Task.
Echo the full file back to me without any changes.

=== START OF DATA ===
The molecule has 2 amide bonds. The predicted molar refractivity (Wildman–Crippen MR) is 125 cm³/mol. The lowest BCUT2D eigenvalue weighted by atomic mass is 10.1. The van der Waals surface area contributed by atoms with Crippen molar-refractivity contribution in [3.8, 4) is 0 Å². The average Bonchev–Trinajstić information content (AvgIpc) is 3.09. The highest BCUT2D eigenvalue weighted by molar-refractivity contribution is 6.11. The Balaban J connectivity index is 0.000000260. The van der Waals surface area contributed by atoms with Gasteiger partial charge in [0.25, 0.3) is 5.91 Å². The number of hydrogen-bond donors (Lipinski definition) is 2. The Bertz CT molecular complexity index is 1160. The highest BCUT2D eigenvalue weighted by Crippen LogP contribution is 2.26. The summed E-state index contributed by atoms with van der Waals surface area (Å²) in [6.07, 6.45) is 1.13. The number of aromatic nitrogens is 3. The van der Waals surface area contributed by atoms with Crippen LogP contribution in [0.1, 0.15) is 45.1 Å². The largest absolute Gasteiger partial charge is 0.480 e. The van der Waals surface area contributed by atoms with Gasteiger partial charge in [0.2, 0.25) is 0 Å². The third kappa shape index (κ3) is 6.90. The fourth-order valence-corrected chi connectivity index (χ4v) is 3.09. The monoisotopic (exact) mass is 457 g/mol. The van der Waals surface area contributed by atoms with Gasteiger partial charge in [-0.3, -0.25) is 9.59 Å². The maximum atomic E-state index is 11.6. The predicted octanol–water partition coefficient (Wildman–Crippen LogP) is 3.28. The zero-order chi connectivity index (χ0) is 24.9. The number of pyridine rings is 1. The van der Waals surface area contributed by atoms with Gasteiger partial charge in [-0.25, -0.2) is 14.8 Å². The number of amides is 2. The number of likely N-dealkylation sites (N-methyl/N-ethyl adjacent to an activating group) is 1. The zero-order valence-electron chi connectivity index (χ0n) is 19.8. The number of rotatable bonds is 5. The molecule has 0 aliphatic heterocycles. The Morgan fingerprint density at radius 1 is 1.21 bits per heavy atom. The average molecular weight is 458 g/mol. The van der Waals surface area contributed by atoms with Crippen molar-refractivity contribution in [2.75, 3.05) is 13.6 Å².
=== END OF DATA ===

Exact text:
The molecule has 2 amide bonds. The predicted molar refractivity (Wildman–Crippen MR) is 125 cm³/mol. The lowest BCUT2D eigenvalue weighted by atomic mass is 10.1. The van der Waals surface area contributed by atoms with Crippen molar-refractivity contribution in [3.8, 4) is 0 Å². The average Bonchev–Trinajstić information content (AvgIpc) is 3.09. The highest BCUT2D eigenvalue weighted by molar-refractivity contribution is 6.11. The Balaban J connectivity index is 0.000000260. The van der Waals surface area contributed by atoms with Gasteiger partial charge in [0.25, 0.3) is 5.91 Å². The number of hydrogen-bond donors (Lipinski definition) is 2. The Bertz CT molecular complexity index is 1160. The highest BCUT2D eigenvalue weighted by Crippen LogP contribution is 2.26. The summed E-state index contributed by atoms with van der Waals surface area (Å²) in [6.07, 6.45) is 1.13. The number of aromatic nitrogens is 3. The van der Waals surface area contributed by atoms with Crippen LogP contribution in [0.1, 0.15) is 45.1 Å². The largest absolute Gasteiger partial charge is 0.480 e. The van der Waals surface area contributed by atoms with Gasteiger partial charge in [0.2, 0.25) is 0 Å². The third kappa shape index (κ3) is 6.90. The fourth-order valence-corrected chi connectivity index (χ4v) is 3.09. The monoisotopic (exact) mass is 457 g/mol. The van der Waals surface area contributed by atoms with Gasteiger partial charge in [-0.3, -0.25) is 9.59 Å². The maximum atomic E-state index is 11.6. The predicted octanol–water partition coefficient (Wildman–Crippen LogP) is 3.28. The zero-order chi connectivity index (χ0) is 24.9. The number of pyridine rings is 1. The van der Waals surface area contributed by atoms with Gasteiger partial charge in [-0.25, -0.2) is 14.8 Å². The number of amides is 2. The number of likely N-dealkylation sites (N-methyl/N-ethyl adjacent to an activating group) is 1. The zero-order valence-electron chi connectivity index (χ0n) is 19.8. The number of rotatable bonds is 5. The molecule has 0 aliphatic heterocycles. The Morgan fingerprint density at radius 1 is 1.21 bits per heavy atom. The average molecular weight is 458 g/mol. The van der Waals surface area contributed by atoms with Crippen molar-refractivity contribution in [2.75, 3.05) is 13.6 Å².